Tan France Visits Vanderbilt

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Tan France Visits Vanderbilt

Jacqueline Pittman

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Tan France, witty wardrobe wiz for Netflix’s renowned television series reboot, Queer Eye, spoke in Vanderbilt’s Langford Auditorium as a part of Vanderbilt University Speakers Committee last night. Outside of his star role on an award-winning TV show, France worked as a fashion designer for over fifteen years and opened several companies in his young professional life including Kingdom & State and Rachel Parcell Inc. More recently, he released his own memoir titled Naturally Tan and launched his own web-series, “Dressing Funny.”

France spoke to a sold-out auditorium about his childhood in England and his discovery of fashion, his intersectional identity as a gay, South Asian man, and his views on LGBTQ+ advocacy. Speaking colloquially and even mirthfully about an emotional range of topics, France’s words of wisdom and anecdotes were met with loud cheers and “I love yous” throughout the moderated conversation. France eagerly jumped into conversation by recounting his hesitancy when auditioning for Queer Eye, as he noticed the absence of people who look like him in Western television. In approaching the show France stated, “I really don’t want people to think I speak for all of us. That if Tan says something it means something to a larger community.” As Tan embodied television roles, he insisted on not being depicted as “a doctor or a terrorist or a taxi driver.” While he successfully avoided these stereotypes, an entire new set of expectations was set forward for France—one that “allowed two spaces” but prohibited him from being his true self. France effectively conveyed to the audience these restrictive and harmful stereotype prescriptions and the ways in which he attempts to break these molds by refusing to filter himself in his everyday life. 

“Those marginalized groups never, ever got to the place we’re in now without support from allies, the people who have more opportunity than we have.”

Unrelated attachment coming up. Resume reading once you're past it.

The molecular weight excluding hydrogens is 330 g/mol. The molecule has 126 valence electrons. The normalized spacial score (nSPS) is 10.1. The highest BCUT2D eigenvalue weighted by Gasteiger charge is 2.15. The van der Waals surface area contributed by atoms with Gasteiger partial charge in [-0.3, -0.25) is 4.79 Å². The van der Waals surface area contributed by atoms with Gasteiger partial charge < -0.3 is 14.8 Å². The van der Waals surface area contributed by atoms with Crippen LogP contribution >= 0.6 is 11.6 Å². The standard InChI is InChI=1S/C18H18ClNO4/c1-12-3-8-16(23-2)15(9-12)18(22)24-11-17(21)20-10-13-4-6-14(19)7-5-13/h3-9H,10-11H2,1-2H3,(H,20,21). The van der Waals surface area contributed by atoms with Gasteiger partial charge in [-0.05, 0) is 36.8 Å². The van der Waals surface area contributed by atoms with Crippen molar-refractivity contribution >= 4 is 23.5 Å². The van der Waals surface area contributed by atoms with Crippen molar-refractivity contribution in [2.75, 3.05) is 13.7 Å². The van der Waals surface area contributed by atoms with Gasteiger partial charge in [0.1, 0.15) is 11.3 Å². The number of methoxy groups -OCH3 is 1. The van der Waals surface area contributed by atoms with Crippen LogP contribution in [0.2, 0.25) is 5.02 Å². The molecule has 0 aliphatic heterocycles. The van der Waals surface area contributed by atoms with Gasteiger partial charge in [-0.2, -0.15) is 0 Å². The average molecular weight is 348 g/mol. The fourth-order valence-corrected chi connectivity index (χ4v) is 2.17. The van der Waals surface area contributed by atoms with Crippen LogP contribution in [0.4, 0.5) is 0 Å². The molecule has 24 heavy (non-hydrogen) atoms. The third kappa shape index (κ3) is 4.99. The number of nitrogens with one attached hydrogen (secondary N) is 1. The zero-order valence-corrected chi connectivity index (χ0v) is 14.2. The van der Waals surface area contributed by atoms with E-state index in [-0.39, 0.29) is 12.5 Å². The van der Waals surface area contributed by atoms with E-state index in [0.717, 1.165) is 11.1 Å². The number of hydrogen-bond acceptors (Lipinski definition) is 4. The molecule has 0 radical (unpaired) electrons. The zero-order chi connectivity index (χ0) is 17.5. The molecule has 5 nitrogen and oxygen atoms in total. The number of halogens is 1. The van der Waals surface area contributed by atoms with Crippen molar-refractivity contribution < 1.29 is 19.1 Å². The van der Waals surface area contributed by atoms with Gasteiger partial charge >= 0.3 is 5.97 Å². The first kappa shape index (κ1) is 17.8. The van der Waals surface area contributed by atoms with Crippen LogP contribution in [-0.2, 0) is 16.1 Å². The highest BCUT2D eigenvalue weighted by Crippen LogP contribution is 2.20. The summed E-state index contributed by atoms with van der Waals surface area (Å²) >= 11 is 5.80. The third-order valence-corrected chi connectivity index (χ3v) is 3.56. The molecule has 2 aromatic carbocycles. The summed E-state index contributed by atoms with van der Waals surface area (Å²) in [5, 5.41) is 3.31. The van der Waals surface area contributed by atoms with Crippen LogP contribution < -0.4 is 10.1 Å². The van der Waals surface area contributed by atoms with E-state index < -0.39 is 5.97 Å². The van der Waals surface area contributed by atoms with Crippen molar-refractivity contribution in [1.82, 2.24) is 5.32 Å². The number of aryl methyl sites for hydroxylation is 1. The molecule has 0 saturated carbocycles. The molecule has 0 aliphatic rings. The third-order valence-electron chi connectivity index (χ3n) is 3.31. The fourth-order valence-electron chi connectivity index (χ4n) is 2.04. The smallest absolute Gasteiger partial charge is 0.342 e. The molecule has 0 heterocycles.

When asked about advocacy roles for those not in the LGBTQ+ community, France praised the audience for “coming to see a gay speak”, noting solemnly that many would not have only twenty years ago. The enthused speaker continued to encourage his straight listeners to act as allies in stating, “Those marginalized groups never, ever got to the place we’re in now without support from allies, the people who have more opportunity than we have.” Tan went on and urged people to work alongside the LGBTQ+ community and openly announced, “when someone says something homophobic or racist, check that bitch.” France gave to the audience what many diversity workshops and Vanderbilt advocacy programs lack—an effective way to stand up to the bully. Rather than stifling frustration or mustering politeness, France told the room full of university students to not be afraid to say, “why do you think it’s okay to speak that way?” and even, “Jesus didn’t hate that way bitch.”

Within his stories of childhood struggles—because of what he calls his “double whammy” of being gay and South Asian in England—France addressed his changing awareness of his identity and how “The Fab Five” have affected him. While his four colleagues are often described in interviews by their skillsets and roles on the show, rather than their religion or their skin color, Tan often found himself as being described as, “Muslim, immigrant, or Pakistani.” Expressing his frustrations, Tan said, “We’re putting so much pressure on this bitch that he can’t possibly succeed.” Despite this, an influx of comments from young boys in Middle Eastern and South Asian countries have come into France’s social media inboxes, thanking him for showing them the possibility of who they might be for the first time in their lives. France humbly told the audience that if that is the only impact he has in his life, he will be very proud.

France’s closing statements at the event encouraged students to surround themselves with positivity and pushed minority students to recharge and take care of themselves outside of the exhausting role of being the “bigger person, the happier person, and the jollier person to make people feel uncomfortable around them.” The infamous creator of the “French tuck” made joy, earnestness, and messages of kindness and equality of beauty salient in his speech, leaving students on a high as they get ready to leave for Thanksgiving break.